He was a quirky genius who admired musicians that always strove to improve their art, and was intolerant of the lazy and untalented.  Mozart composed things entirely in his head before writing them down, and could not be communicated with while in deep thought. However, it is a rare talent that once he started writing the work down, it came out at a disturbingly rapid rate, evidenced by his manuscripts, which are written with a quick hand. (I can’t even write writing that fast!) He could do numerous things at once while transcribing these notes from his brain, including chatting with friends and eating dinner. It came simple and clear, having been worked out in his mind beforehand.

Franz Niemetschek describes it in this manner: “Mozart wrote everything with such ease and speed as might at first be taken for carelessness or haste. His imagination held before him the whole work, clear and lively, once it was conceived. One seldom finds in his scores improved or erased passages.”

While nearly every author who writes on the subject will assure you of the quality of Mozart’s music, the extent of what they mean can only be grasped by discovering his music for yourself! Wolfgang Hildesheimer rhetorically asks, “How can such a disproportionately large number of people have a definite, and unusually positive relationship to Mozart?” It is alarmingly true to discover that there are very few people who can find the music of Mozart disagreeable.

Many fans of modern music find classical music “stodgy” or “alienating”, because they first experience it in a learning environment, or as a piece of antiquity, rather than as something alive, fun and inspiring. But something that’s lost in modern music is that different performers can perform the same piece of music differently. Due to the availability of widely different performances of the same piece of music, a lot of doors are opened for finding what you like about Mozart. Different “covers” used to be all the rage (Sinatra and Ella Fitzgerald covering the same songs!), but in modern times, the guardianship of music is making this rarer and rarer.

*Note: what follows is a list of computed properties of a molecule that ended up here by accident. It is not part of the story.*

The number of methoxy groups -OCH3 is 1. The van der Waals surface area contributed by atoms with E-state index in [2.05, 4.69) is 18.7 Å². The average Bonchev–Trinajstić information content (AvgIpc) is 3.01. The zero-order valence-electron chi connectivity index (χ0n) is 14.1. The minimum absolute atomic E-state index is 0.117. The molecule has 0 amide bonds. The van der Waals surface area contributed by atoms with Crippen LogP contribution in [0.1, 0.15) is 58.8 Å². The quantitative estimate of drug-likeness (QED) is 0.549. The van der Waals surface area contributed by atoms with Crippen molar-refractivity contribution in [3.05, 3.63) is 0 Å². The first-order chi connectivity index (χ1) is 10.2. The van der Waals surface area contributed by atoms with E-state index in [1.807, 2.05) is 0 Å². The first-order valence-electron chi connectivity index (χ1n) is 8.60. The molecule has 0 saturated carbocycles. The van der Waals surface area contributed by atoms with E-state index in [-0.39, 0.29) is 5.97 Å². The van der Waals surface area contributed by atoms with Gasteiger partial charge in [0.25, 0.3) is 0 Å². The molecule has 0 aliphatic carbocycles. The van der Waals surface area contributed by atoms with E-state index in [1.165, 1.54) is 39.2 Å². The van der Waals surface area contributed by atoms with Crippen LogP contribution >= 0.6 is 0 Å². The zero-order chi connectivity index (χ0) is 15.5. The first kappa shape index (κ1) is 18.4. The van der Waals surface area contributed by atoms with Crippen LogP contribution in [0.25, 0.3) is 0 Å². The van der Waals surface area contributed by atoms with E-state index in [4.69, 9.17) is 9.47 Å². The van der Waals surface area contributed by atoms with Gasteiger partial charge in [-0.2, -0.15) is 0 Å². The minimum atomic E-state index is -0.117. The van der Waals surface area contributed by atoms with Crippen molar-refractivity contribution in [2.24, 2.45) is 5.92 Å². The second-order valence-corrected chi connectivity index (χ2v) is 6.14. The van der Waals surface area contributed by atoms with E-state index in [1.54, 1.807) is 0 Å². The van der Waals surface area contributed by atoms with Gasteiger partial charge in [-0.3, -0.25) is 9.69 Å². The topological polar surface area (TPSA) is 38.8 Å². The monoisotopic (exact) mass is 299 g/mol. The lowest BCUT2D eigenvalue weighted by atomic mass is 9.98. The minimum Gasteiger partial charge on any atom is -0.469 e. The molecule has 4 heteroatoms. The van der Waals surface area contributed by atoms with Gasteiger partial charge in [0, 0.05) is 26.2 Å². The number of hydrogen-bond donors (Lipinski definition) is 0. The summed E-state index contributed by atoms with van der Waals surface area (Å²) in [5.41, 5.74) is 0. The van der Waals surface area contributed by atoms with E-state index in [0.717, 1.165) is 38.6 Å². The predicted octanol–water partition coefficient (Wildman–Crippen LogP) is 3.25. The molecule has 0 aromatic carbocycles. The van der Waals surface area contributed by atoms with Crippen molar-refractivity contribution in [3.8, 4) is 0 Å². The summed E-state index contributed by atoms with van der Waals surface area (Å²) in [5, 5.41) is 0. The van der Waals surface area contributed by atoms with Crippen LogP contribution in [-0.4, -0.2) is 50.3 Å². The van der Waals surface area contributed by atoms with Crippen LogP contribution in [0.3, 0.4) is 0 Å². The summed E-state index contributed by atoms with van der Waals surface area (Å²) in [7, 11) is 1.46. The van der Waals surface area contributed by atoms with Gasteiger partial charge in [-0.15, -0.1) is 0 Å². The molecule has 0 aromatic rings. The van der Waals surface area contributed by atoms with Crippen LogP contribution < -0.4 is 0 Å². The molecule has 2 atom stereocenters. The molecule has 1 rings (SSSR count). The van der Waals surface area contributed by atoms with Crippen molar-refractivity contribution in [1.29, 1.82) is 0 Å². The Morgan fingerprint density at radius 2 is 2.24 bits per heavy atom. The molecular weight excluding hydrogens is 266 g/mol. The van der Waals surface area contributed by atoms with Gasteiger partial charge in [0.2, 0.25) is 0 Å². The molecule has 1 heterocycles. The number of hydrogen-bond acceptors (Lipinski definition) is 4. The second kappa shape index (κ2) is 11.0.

My advice to new listeners, if you are musical, is to find a piece of Mozart’s music that you like, and listen to other songs that he wrote in that style. For example, if you are in choir or a glee club, you could listen to his solo vocal works, lieder, canons and choral works. If you are a instrumentalist, you could listen to works he composed for the instrument you play. Because Mozart’s output is so massive, it is actually more difficult to find a style he didn’t write in, than a style he did.

My advice to new listeners who would not describe themselves a musical, is to start either with a sampler (Best of Mozart) or something that they are familiar with, such as movie soundtracks that feature Mozart. (Recently: Hellboy II, The Eye, The Shawshank Redemption)

Mozart, himself, wrote in styles that are similar to what most modern listeners are used to, including his Incidental Music and Opera (Both share the basics of cinema scores) and divertimenti (which pretty much means background music), as well as just vocal songs with light accompaniment.

My favorite Mozart pieces are his operas. This might be obvious, since I’m taking the time to create miniature world’s based around them. Just remember, if you haven’t heard it before, it’s new to you, whether it was written today or 300 years ago! I find that Mozart brings out thoughts and emotions in me that have never been roused by any contemporary musicians, and he sometimes even seems to be like an “old-friend” (Very old, considering how dead he is), revealing just as much of himself to me as I discover about myself with each new piece of music! I think this is the sign of a truly great artist.